As an example of how mass propaganda was organized, look at a typical Nuremberg party rally. The participants or actors numbered 110,000 storm troopers, 50,000 labor servicemen and women, 180,000 party officials, and 120,000 ordinary party members—a total of 460,000, equal to thirty army divisions. Visitors numbering 550,000 looked on at the ceremonies.

These techniques were deliberately designed, as one propaganda expert points out, “to bring about identification of larger and larger numbers with first, the Nazi cause, and then with what, after they gained power, was termed the ‘true national community’.”

After they captured office, the Nazis were ruthless in stamping out all vestiges of the German Republic. The symbols of the Führer and the Nazi party became preeminent. The so-called “leadership principle” which exalted Hitler into an infinitely wise, an almost godlike, chieftain was one of the fictions created by his adherents.

The Nazis established a ministry of propaganda. They licensed and catalogued German newspapermen to keep them in control, suppressed or “integrated” unfriendly newspapers, and as the crisis developed in Europe, expelled foreign correspondents who sought to tell the truth of what went on in Germany. They took over the broadcasting system and every other agency that bore a relationship to the cultural life of the people.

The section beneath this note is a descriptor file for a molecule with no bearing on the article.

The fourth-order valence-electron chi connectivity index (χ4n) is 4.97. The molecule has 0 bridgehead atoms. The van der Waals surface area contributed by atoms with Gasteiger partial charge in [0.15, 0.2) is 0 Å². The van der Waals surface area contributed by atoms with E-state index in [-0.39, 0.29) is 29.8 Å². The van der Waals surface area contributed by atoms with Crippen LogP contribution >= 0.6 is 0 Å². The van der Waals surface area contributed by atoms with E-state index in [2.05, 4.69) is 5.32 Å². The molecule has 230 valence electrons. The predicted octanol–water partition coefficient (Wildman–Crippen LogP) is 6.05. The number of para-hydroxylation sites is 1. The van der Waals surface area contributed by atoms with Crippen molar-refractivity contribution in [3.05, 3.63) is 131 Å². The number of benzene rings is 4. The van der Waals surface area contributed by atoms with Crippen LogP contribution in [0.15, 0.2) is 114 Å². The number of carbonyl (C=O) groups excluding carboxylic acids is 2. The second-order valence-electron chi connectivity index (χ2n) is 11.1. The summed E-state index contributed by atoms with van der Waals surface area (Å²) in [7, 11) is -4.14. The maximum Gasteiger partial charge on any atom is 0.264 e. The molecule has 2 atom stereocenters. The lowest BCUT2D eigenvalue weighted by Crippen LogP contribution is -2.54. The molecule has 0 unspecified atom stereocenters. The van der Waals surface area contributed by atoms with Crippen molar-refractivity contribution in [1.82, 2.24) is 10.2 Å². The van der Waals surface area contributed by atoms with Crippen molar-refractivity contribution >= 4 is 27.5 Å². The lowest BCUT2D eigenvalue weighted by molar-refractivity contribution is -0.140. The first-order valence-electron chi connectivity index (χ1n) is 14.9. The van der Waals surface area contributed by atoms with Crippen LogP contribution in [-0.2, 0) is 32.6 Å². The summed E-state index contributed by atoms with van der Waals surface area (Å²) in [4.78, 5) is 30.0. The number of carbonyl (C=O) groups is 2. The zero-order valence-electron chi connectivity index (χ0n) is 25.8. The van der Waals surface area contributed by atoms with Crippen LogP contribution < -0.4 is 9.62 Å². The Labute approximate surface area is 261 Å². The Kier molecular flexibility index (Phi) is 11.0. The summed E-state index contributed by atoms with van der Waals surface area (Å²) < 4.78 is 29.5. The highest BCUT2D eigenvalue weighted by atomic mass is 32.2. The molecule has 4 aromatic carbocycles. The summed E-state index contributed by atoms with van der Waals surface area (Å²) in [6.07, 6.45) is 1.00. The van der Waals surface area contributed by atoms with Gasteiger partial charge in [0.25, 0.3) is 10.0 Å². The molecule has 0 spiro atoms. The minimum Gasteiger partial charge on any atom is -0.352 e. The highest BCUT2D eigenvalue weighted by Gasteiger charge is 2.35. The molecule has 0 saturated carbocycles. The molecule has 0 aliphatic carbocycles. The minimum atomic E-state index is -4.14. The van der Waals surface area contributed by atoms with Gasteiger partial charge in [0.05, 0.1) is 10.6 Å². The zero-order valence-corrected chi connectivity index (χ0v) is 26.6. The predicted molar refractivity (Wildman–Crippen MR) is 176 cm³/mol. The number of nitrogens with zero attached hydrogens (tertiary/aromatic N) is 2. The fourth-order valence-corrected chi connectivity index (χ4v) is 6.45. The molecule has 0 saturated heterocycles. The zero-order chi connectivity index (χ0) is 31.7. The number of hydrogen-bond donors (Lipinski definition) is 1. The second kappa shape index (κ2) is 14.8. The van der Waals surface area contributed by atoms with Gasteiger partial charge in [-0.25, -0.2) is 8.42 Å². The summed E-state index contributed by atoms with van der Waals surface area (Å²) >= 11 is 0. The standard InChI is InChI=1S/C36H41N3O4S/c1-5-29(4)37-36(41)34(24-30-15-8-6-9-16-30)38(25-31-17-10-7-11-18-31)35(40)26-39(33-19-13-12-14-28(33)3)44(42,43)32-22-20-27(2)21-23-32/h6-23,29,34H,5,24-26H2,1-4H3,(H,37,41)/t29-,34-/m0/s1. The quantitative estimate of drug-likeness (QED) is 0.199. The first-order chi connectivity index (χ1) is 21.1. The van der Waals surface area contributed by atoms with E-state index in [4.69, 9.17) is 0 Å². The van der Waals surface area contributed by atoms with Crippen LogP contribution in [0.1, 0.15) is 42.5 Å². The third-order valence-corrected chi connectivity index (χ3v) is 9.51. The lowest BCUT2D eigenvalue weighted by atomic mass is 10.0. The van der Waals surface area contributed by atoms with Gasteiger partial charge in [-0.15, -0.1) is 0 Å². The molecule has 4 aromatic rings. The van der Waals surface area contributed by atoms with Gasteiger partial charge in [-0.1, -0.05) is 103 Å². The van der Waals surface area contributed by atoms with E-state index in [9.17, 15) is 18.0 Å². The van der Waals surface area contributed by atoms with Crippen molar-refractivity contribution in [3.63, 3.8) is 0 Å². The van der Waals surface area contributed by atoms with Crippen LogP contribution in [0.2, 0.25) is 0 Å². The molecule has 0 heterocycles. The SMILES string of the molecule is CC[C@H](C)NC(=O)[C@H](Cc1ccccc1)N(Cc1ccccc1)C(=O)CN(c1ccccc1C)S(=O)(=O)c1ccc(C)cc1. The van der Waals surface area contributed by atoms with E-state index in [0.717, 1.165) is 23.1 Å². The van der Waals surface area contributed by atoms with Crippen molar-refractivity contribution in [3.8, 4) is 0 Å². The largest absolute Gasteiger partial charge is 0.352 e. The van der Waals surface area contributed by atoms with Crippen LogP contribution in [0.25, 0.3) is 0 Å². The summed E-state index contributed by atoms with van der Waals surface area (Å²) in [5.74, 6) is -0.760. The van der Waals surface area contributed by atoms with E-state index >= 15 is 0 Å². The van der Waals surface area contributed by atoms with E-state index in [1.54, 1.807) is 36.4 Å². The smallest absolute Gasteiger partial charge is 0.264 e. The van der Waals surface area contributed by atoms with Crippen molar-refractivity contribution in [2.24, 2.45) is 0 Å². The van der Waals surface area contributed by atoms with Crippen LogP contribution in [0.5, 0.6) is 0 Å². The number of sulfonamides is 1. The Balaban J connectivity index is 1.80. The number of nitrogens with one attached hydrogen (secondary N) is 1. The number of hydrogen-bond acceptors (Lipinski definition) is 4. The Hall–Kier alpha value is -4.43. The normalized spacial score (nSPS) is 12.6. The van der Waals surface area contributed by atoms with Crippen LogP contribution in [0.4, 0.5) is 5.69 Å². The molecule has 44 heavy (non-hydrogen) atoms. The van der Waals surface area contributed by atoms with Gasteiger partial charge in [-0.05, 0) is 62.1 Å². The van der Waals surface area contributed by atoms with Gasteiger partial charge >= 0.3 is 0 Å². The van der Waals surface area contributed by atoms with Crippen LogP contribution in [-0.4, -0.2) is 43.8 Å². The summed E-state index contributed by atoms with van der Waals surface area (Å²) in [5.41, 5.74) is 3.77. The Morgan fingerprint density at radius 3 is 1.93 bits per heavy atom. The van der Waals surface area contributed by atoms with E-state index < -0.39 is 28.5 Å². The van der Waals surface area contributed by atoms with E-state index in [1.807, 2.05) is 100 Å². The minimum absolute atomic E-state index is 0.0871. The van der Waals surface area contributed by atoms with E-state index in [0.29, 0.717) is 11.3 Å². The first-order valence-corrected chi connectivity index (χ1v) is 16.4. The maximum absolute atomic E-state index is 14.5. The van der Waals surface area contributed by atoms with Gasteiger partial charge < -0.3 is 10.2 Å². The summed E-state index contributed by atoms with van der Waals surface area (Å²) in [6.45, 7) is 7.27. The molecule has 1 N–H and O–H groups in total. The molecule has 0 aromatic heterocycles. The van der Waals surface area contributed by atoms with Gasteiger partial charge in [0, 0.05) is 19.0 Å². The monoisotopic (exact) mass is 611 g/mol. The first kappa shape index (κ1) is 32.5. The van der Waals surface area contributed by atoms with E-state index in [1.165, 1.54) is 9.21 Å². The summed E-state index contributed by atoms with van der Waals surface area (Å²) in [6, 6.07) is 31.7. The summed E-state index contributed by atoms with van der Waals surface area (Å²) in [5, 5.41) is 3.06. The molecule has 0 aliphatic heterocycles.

But despite all Nazi cunning, the propaganda tricks and the creation of dazzling new symbols could not take the minds of the German people entirely off their troubles. The Nazis then cleverly drained away some of these resentments by finding scapegoats—minority groups against whom blame for difficulties could be charged. The trade unions were one scapegoat, the Versailles Treaty another, the Communists a third, and the democracies a fourth. But the Jew was the easiest target. The German people could blame all these “enemies” for their own state of affairs and thus seem to free themselves of fault.